Deprecated: File wp-db.php is deprecated since version 6.1.0! Use wp-includes/class-wpdb.php instead. in /home/eldrac/public_html/news/wp-includes/functions.php on line 5625


Marvel’s third phase of their cinematic universe kicks off with the best entry of the entire catalog. Captain America: Civil War shrugs off the trend of a horrible trilogy film and instead kicks us right in the feels for a two and a half hour ride full of spectacle, Avengers characters, and reeling reveals. While many people suggest that 13 is an unlucky number, I feel Marvel has bucked all preconceived notions and in doing so, changed the status quo for the next 9 films that will be talked about for years to come.

Civil War may look and feel like an Avengers film, but it is not. To me, the movie captures what a lot of people had issues with during Phase 2, in that these characters teamed up during Avengers, but where were they during their own movie-creating circumstances? We never found out, but now we get to see what happens when everyone is involved in a character film. Minus the inclusion of Hulk, Thor, and Nick Fury, every character gets at least one highlight moment if not more throughout the film’s running, but at the core, this is Steve Roger’s journey to clear the name of his best friend.

Speaking of characters, the must-see Airport fight sequence is worth the price of admission alone. While many have claimed it’s not ‘enough characters’ compared to the comic book Civil War, those nay-sayers obviously didn’t see the movie yet. Which is also to say, this is mostly an homage to the material in which the name was derived. Stand out performances include RDJ as Tony Stark, as always. Since it isn’t an Avengers film, we don’t get his full story since Ultron, but every action he takes in this film is an emotional one, usually in reaction to a larger bit of information or news. His reactionary role is what provides his stance on the Sokovia Accords and only sways one person to his line of thinking. The rest of his team are more sympathetic, including the great introduction of T’Challa and the Black Panther mythos. Spider-Man joining feels the most out of place (did he sign the Accords? Is he an Avenger full-time now?) but he steals the show for every second he’s there. Marvel gets Spider-Man and next year, his own film will probably knock our socks off.

Yet I digress, from the true hero here, Captain America. Chris Evans brings thoughtfulness, devotion, and has elevated the character from humble beginnings in his 2011 origin film to probably better/higher quality content than RDJ gets with Iron Man in the past few years. Bucky also has some of the greatest action/fighting scenes throughout as he’s more of a hand-to-hand brawler with a sweet apartment setup (function over form). He’s just as great here as in the Winter Soldier and hopefully we see more of him in the buildup to Infinity War. The Falcon also steals his scenes as a support character. His new tech upgrades are cool, but he’s very capable of tackling a lot of situations on his own and saves some ass occasionally. Coming in close to third is Ant-Man, a late-comer to the Marvel Cinematic Universe, but definitely upped the ante in the Airport scene, with surprise action and clever use of his powers. On point, Paul Rudd.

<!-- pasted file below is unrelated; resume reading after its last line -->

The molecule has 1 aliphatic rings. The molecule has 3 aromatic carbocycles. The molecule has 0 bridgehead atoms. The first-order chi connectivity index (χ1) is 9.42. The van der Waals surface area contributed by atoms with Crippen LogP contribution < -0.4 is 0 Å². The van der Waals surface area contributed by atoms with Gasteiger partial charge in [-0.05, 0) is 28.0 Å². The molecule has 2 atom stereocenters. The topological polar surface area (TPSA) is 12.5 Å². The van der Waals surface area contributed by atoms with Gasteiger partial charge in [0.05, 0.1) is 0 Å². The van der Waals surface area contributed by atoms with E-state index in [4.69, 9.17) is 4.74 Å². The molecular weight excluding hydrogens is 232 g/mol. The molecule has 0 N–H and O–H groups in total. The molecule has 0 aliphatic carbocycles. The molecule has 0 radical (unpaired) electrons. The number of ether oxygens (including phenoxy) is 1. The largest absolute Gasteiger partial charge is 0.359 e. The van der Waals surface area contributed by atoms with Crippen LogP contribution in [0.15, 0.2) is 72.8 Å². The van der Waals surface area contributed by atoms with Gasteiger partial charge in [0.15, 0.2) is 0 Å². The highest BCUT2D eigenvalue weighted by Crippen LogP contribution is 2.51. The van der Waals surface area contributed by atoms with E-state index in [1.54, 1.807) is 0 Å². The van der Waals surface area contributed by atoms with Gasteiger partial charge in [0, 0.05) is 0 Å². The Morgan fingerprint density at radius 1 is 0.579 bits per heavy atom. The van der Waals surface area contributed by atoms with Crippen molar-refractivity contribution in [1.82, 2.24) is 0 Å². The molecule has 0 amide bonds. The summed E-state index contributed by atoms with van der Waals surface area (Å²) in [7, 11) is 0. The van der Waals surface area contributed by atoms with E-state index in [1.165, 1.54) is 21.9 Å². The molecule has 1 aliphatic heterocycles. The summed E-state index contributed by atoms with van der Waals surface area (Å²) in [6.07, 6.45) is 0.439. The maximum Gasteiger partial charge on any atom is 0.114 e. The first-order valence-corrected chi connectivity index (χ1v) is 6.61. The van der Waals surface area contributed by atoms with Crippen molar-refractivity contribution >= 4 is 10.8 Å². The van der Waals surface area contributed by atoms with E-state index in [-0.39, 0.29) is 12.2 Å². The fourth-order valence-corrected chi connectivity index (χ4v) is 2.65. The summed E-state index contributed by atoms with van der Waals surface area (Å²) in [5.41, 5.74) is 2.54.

We also see some Scarlet Witch and Vision moments, Hawkeye shows up, Black Widow is awesome early on, and War Machine is there as, well, the only person to agree with Tony for the most part. Even with all of these characters, they never get in the way of the film or feel they hinder the Captain America story arc, which has a great closing by the end of the film. We’re not done with Steve Rogers, nor do we want to be, but how and where he shows up over the next few years will keep people speculating, including us.

The story is straightforward, although the actual Sokovia Accords and their ramifications take the backseat to a larger plot orchestrated by Zemo. The tides and plans shift quite a bit, but it is definitely another great plot with a villain that is in the upper echelon of Marvel’s properties. Without delving much into it, this is again, an emotional journey that takes our main characters on a ride and leaves them in new places by the time the credits roll. This film takes bold stances against common tropes as well, probably cementing the fact they can be bold in doing what they want, without trying to employ shock value throughout their series.

After repeat viewings, Captain America: Civil War is without a doubt, my Empire Strikes Back of the Marvel films. While other films before it were good, this takes them and improves upon them exponentially. The ending will leave you wishing there was more and that much more anticipated for phase 3’s offerings, including newcomers Black Panther and Spider-Man. Keeping in mind that this is Steve Roger’s story and his relationship with Bucky/The Winter Soldier, helps elevate Civil War even higher and is one of those films that gets better on repeat viewings. It isn’t a perfect film throughout, rarely anything is, but this is damn near close even without the Marvel name. Captain America: Civil War raises the bar to heights never before thought possible and I couldn’t be happier.

Captain America: Civil War

4.75 out of 5

Enjoy the Superhero Slate and I’ll update this post when my full review is written!

ComicUI will be at the Motor City Comic Con this weekend in Detroit area, so feel free to catch us there as well!